On Thursday July 10th, the world-famous Canadian Brass performed at the Catharina church in Eindhoven, Netherlands to mark the opening of the Earth Charter exhibition organized by Green Cross Netherlands. Mayor of Eindhoven Rob van Gijzel attended the concert and delivered a speech emphasizing the importance of the Earth Charter and the launch of the “Seeds of Change” exhibition organized by Green Cross Netherlands. Dedicated to the Earth Charter and the Millennium Goals, the performance of Canadian Brass was a great success and was met with acclamation from both music fans and public alike. Their performance was concluded with an original rendition of The Beatles’ “Penny Lane” tune followed by the Dutch national anthem much to the appreciation of the audience.
The informative “Seeds of Change” Earth Charter exhibition presented by Mark Lambregts of GC Netherlands successfully reached out to music lovers and the general public about the principles and application of the Earth Charter today. When asked about the importance of the Earth Charter in society, Mark Lambregts answered: “the Earth Charter is a set of guiding principles to encourage individuals to make a difference in protecting our planet and human rights. It is intended for all cultures and societies to adopt a more universal perspective about the environment in which we live in to protect our planet for future generations to come.”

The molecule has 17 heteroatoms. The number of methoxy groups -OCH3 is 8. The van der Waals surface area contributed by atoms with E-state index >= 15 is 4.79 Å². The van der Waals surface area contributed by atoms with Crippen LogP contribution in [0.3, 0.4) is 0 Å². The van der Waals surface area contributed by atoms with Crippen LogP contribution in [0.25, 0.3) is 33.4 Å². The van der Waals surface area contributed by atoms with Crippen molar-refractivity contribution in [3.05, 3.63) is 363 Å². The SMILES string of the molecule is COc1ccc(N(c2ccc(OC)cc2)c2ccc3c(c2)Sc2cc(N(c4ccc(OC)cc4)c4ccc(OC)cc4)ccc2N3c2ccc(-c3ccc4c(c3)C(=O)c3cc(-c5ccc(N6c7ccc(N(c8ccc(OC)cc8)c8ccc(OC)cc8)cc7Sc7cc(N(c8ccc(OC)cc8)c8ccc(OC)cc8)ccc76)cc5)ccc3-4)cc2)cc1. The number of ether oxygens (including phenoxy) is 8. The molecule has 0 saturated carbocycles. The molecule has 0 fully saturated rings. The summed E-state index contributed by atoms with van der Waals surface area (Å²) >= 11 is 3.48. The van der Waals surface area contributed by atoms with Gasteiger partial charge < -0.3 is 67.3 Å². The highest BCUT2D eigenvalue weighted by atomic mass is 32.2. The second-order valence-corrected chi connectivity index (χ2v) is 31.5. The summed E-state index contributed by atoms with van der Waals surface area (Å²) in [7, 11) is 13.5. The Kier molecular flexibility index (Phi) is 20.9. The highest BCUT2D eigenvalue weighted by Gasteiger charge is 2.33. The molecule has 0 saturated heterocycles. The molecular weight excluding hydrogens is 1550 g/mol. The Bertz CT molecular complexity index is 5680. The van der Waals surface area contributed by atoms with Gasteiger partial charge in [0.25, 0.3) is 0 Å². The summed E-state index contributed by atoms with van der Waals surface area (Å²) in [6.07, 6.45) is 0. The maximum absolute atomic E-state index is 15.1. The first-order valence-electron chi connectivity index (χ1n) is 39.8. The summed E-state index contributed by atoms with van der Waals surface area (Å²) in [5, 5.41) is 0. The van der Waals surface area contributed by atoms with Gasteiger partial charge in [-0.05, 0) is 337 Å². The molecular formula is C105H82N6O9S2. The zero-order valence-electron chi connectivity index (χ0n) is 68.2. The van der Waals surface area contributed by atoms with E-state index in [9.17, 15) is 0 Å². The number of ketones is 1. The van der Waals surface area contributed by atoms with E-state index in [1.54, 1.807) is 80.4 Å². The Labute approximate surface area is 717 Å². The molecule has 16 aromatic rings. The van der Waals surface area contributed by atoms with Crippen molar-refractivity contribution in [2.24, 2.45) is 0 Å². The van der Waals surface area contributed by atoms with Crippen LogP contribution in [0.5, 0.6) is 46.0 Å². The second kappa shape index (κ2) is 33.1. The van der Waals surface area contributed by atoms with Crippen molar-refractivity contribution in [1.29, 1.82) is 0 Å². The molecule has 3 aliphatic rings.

The beautiful Catharina church will continue to host the Earth Charter exhibition until the end of August. In addition, famous Dutch landscape photographer Wim van Passel showcases his photography on the theme of nature (click here to view).
The virtuosi of Canadian Brass have made the brass quintet an exciting vehicle for concert music. The quintet, having just celebrated its 35th season, has a long history of recording classical repertoire. They have a special affinity for Baroque music, which requires the brilliance and musical structure that has become the Canadian Brass’ trademark. Their more than 60 recordings to date include works by Purcell, Vivaldi, Gabrieli, Pachelbel, Beethoven and Wagner — all in meticulously crafted transcriptions that are setting new musical traditions in brass performance. They are especially drawn to the works of J.S. Bach.